Dallas Morning News architecture critic Mark Lamster and the paper’s former art critic, Rick Brettell, discussed North Texas museums and galleries before a public audience at the newspaper’s office as part of the paper’s Duets series last week.
Brettell proposed exactly what Dallas and Texas do not need: another art museum. Lamster first pitched the idea in a DMN column in November. After laying out the case for a hub for Early Texas Art, he noted that collectors of that genre have already met with staff of the Dallas Parks and Recreation Department and the Dallas Museum of Art to discuss the possibility of creating a central hub for theirs and others’ collections.
They envision a museum in Fair Park, possibly on the original site of the Dallas Museum of Art, to showcase the breadth and scope of Texas art. A hub for Texas art could also remove the disdain for “regional art,” Brettell argued, emphasizing that the collection would be historic, including pre-Texas indigenous art, but as a donor-driven collection, it’s likely the museum would be full of Early Texas Art. The broad genre encompasses art produced by or in Texas during the early to mid 20th century. Locally, the artists from that period include Bror Utter and Veronica Helfensteller, a few of the members who made up what was known as the Fort Worth Circle.
Wealthy patrons drive the art market, and no doubt these collectors want to boost the fame – and worth – of their collections. Many museums, including the Amon Carter Museum of American Art and the Kimbell Art Museum, were formed by wealthy collectors. Sometimes the drive to create a museum comes from the desire to get tax cuts. Sometimes museums develop to instill civic pride. But North Texas does not need another museum. Hoarding all of that great work in a single facility is irresponsible.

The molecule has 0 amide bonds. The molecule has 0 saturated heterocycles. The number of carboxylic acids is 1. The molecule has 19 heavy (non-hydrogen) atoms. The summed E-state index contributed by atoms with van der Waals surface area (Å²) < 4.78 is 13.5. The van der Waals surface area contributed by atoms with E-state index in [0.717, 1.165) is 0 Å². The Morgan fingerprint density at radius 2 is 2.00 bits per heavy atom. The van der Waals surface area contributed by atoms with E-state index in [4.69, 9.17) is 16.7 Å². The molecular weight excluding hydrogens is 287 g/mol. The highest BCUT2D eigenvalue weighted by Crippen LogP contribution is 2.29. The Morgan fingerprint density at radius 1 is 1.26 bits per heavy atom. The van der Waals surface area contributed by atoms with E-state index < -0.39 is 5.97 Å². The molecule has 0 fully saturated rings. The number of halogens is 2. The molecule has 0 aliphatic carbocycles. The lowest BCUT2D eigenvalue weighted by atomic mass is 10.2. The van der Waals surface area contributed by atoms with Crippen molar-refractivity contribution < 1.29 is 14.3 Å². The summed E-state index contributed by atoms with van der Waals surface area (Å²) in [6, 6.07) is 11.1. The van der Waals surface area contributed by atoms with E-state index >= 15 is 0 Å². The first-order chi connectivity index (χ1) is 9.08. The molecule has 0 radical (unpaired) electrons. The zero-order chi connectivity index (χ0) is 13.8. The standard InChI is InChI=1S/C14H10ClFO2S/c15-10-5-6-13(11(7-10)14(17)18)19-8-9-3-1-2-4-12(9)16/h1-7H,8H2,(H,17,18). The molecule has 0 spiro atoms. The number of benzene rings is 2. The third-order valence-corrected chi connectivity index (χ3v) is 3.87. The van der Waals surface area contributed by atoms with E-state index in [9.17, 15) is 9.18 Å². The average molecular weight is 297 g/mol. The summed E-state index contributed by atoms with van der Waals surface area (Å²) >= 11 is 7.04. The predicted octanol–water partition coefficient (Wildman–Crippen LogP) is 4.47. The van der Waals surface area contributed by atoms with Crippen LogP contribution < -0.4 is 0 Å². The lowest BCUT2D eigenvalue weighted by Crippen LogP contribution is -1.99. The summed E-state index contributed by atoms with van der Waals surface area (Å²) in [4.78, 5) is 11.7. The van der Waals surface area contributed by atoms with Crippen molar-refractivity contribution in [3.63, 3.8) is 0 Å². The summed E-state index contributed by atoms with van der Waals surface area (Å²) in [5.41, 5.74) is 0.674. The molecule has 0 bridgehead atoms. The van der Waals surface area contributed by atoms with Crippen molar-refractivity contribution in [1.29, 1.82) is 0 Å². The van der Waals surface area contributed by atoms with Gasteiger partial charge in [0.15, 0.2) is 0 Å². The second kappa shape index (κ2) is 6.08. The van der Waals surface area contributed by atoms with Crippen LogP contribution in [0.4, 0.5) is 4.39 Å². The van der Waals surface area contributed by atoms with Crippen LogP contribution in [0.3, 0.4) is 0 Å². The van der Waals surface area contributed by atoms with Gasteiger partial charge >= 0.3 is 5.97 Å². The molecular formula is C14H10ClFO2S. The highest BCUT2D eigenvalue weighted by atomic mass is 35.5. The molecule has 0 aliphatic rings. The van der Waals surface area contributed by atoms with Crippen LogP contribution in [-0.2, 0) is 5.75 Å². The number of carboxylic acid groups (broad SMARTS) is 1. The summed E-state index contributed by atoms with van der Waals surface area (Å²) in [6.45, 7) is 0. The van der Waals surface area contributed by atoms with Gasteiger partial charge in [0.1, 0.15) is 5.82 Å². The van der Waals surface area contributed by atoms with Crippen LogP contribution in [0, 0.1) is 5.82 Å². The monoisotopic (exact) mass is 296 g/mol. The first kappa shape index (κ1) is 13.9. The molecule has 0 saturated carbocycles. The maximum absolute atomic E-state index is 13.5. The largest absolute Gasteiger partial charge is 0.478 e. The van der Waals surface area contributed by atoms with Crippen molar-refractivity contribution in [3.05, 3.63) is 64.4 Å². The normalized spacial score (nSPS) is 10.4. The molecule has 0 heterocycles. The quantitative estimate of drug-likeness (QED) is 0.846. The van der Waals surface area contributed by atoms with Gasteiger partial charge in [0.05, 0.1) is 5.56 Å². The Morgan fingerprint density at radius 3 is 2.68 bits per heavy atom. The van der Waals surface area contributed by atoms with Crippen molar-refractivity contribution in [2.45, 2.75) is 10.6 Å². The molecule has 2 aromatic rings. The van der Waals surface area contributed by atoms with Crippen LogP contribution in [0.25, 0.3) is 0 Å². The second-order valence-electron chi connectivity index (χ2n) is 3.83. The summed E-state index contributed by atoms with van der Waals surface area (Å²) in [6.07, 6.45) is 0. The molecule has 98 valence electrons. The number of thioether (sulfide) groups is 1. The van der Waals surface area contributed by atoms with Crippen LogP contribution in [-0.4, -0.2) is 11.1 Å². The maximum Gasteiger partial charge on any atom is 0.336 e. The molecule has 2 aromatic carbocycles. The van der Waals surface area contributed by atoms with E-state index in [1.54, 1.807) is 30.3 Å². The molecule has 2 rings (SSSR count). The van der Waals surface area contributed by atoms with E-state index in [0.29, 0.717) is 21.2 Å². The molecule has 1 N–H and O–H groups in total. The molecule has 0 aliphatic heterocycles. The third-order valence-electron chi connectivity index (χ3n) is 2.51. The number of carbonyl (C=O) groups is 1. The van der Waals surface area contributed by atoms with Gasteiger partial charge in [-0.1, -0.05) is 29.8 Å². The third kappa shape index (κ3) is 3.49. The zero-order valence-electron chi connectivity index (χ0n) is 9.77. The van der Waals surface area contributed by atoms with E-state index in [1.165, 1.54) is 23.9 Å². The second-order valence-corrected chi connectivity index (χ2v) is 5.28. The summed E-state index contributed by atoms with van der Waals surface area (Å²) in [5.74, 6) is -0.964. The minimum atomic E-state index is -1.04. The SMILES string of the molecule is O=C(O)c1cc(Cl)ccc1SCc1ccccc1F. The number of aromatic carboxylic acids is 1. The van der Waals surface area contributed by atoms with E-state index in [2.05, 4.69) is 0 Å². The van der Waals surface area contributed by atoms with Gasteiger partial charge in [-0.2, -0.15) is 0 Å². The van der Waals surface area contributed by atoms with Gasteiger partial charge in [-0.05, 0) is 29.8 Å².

Texas is geographically vast. Art museums in smaller metro areas and rural Texas are a source of pride – the cultural equivalent of Friday night football games.
Many of them have substantial works of Texas art already. They avidly and passionately highlight their regional art collections and what it means to make art in the state. They include Abilene’s Grace Museum of Art, which emphasizes art by Texans, and Albany’s Old Jail Art Center, which received the estate of late Fort Worth artist and collector Larry Kleinschmidt. Huntsville’s Museum of Texas Arts formed thanks to a sizable donation by philanthropists George and Sue Russell. (No relation.) The San Angelo Museum of Art houses a major collection of Texas art and the Center for the Advancement and Study of Early Texas Art, the field’s foremost research center and consortium.
The Dishman Art Museum at Lamar University in Beaumont and the Wichita Falls Museum of Art at Midwestern State University are resources for students and hubs of the community. The Art Museum of South Texas in Corpus Christi, affiliated with Texas A&M University at Corpus Christi, collects Texas art from that region and highlights the intersection of borderlands art down to the rest of the Americas. The Martin Museum of Art at Baylor University regularly borrows from statewide collectors and other museums for exhibitions. The museum is free of charge.
These regional museums also cement the idea that art is part of the fabric of the state, even if they are part of Texas history classes. Regional art, as a larger movement, was conservative in flyover states. (Think: not California or New York.). While the more prominent artists of the era were from the Fort Worth Circle, they should not stay here, much less remain in a Dallas collection. Texas art is already not in the curriculum in mandated Texas history courses, further limiting the opportunities for students to learn about the state’s artistic history.
If donors really want to benefit the advancement of Texas art, and receive a tax break too, they should pony up the funds for statewide initiatives promoting their collections.